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That Java vulnerability and the full disclosure debate

But PCW has now disclosed that Oracle has known about the vulnerability since April. Security Explorations, it writes, reported 19 Java security issues to Oracle, including the two vulnerabilities currently being exploited, back on 2 April. This raises the question that if Security Explorations and Oracle both knew about this, who else did?

Certainly other parts of the security industry were aware, and it was already being used in the wild. Kurt Baumgartner, a Kaspersky Lab expert, angrily blogged, “The Java 0day activity that we have been monitoring and preventing for almost the past week has been irresponsibly reported on other blogs, with early posts publicly linking to known sites serving the 0day.”

Today, Symantec has discussed its investigation into the ‘Nitro Gang’ who “have been using this zero-day for several days since August 22.” So there are two facts that can be reasonably asserted: one or more zero-day Java vulnerabilities were in active use before its public disclosure, but since its public disclosure those attacks have sky-rocketed. What isn’t and cannot be known is how many other targeted attacks have succeeded since 2 April when today’s advice could have been issued: switch off Java.

The question then arises, would full disclosure in April (or Google’s view of responsible disclosure, which would have made the vulnerabilities public on 2 May) have protected the public better? Kaspersky’s opinion seems clear. In fact, the anti-malware industry is almost unanimous in condemning what it calls ‘irresponsible’ disclosure; that is disclosure of vulnerabilities and exploits before the vendor concerned produces a patch.

“Full disclosure of how the vulnerability worked, and how to exploit it, in April,” Graham Cluley of Sophos told Infosecurity, “might have resulted in even more people taking advantage of it for criminal ends earlier.”

ESET senior research fellow David Harley was a bit more circumspect, recognizing that it presents problems for the responsible disclosure lobby. “I'm guessing that those who believe that the only way to get major software companies to act in a timely manner is to go public will see this as extra ammunition,” he said, adding, “If [this] information is correct, those of us who advocate responsible disclosure wherever possible will be muttering dark oaths.”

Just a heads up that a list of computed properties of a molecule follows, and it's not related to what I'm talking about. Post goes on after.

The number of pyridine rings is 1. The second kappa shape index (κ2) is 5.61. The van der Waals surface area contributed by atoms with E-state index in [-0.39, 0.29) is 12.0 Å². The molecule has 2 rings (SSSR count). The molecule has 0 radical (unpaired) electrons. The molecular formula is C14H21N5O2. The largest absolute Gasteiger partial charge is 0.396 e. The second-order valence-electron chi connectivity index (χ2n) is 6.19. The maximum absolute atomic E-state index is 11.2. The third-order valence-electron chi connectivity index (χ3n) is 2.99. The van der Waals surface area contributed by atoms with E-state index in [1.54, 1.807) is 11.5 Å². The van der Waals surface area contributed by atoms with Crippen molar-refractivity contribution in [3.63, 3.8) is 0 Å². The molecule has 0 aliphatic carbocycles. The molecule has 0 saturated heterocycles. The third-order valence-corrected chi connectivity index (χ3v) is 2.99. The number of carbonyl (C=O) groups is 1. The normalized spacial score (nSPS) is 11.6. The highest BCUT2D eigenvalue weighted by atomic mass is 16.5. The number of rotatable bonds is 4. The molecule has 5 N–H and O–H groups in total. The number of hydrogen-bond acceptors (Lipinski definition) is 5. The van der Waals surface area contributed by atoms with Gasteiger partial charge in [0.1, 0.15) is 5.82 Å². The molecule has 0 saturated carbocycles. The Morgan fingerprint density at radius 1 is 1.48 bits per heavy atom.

Trend Micro’s Rik Ferguson explained the two views. “Full disclosure benefits criminals without question,” he told Infosecurity. “There is an argument that it also helps security vendors devise protection for vulnerabilities that are not patchable (as well as one for which a patch does exist).” But, he concludes, it is “undeniable that it does not help users, elevating their risk level. It is only when both vulnerability and threat exist that quantifiable risk is apparent.”

This then leaves open the question of ‘quantifiable risk’. What if the risk cannot be quantified? What if a zero-day exploit delivered a zero-day malware with Wiper capabilities? It couldn’t go undetected forever, said Ferguson, “but you'd be getting a good couple of years if you were very, very careful.”

The bottom line today, however, is that there are zero-day Java exploits in the wild. To a man, the security industry hopes that it now spurs Oracle into a speedy patch, and that no user, in David Harley’s words, “should have Java routinely enabled if they can avoid it, because Oracle is not a safe pair of hands.”

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